Buying Time 2006
Our 2006 reporting continues the groundbreaking analysis conducted since 2000 examining the sponsorship, content, and costs of televised state supreme court campaign ads.
The 2006 judicial election cycle saw an explosion of money and special interest influence. Television ads appeared in 10 of the 11 states that had supreme court races, with seven states running ads during the primary election. More than $16 million was spent on television ads throughout the entire election cycle. Many ads were negative in tone, with the candidates themselves sponsoring 60 percent of all negative advertisements; this is up from 10 percent of attack ads that candidates sponsored in 2002. Special interest groups spent at least $8.5 million on independent expenditures to support or oppose their candidates, with $2.7 million spent in Washington state alone. 85 percent of all special interest television advertisements were sponsored by groups on the political right. In the 2006 cycle, the candidate with the most on-air support won their race 67 percent of the time; this is down from 85 percent in 2004.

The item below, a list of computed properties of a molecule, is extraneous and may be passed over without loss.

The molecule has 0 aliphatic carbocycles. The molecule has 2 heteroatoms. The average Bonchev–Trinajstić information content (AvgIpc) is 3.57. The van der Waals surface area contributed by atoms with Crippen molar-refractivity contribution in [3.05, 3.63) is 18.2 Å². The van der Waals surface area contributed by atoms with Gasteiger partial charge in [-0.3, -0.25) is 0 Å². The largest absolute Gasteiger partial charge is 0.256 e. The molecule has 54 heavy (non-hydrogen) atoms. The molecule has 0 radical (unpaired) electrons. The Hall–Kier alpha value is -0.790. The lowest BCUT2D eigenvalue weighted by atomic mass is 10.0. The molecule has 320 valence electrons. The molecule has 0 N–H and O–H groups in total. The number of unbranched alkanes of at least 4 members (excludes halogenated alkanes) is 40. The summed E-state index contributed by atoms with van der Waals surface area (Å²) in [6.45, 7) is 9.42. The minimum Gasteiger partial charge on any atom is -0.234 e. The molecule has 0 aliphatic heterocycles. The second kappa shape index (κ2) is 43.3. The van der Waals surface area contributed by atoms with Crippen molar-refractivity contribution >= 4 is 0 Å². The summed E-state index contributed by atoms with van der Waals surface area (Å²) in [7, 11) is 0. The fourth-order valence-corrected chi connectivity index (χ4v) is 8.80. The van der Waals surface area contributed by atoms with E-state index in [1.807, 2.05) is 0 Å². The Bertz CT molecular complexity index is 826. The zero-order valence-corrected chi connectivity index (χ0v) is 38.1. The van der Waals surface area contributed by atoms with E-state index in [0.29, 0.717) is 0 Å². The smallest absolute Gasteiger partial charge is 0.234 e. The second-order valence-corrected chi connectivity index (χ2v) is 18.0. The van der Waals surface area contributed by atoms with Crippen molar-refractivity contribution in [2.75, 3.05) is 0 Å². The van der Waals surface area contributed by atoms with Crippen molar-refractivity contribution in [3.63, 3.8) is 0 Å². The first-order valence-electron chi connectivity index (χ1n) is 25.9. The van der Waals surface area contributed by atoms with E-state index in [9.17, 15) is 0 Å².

Our 2006 reporting continues the groundbreaking analysis first conducted in 2000 examining the sponsorship, content, and costs of televised state supreme court campaign ads. Analyses of advertising over these election cycles has culminated in three reports: The New Politics of Judicial Elections, The New Politics of Judicial Elections 2002, and The New Politics of Judicial Elections 2004.
Real Time Analysis
Throughout the election season the Brennan Center issued a series of analyses focused on judicial election spending
All data on ad airings and spending on ads are calculated and prepared by Kantar Media/CMAG, which captures satellite data in the nation’s largest media markets. CMAG’s estimates do not reflect ad agency commissions or the costs of producing advertisements, nor do they reflect the cost of ad buys on local cable channels. Cost estimates are revised by Kantar Media/CMAG when it receives updated data, resulting in some fluctuations in the reported ad spending.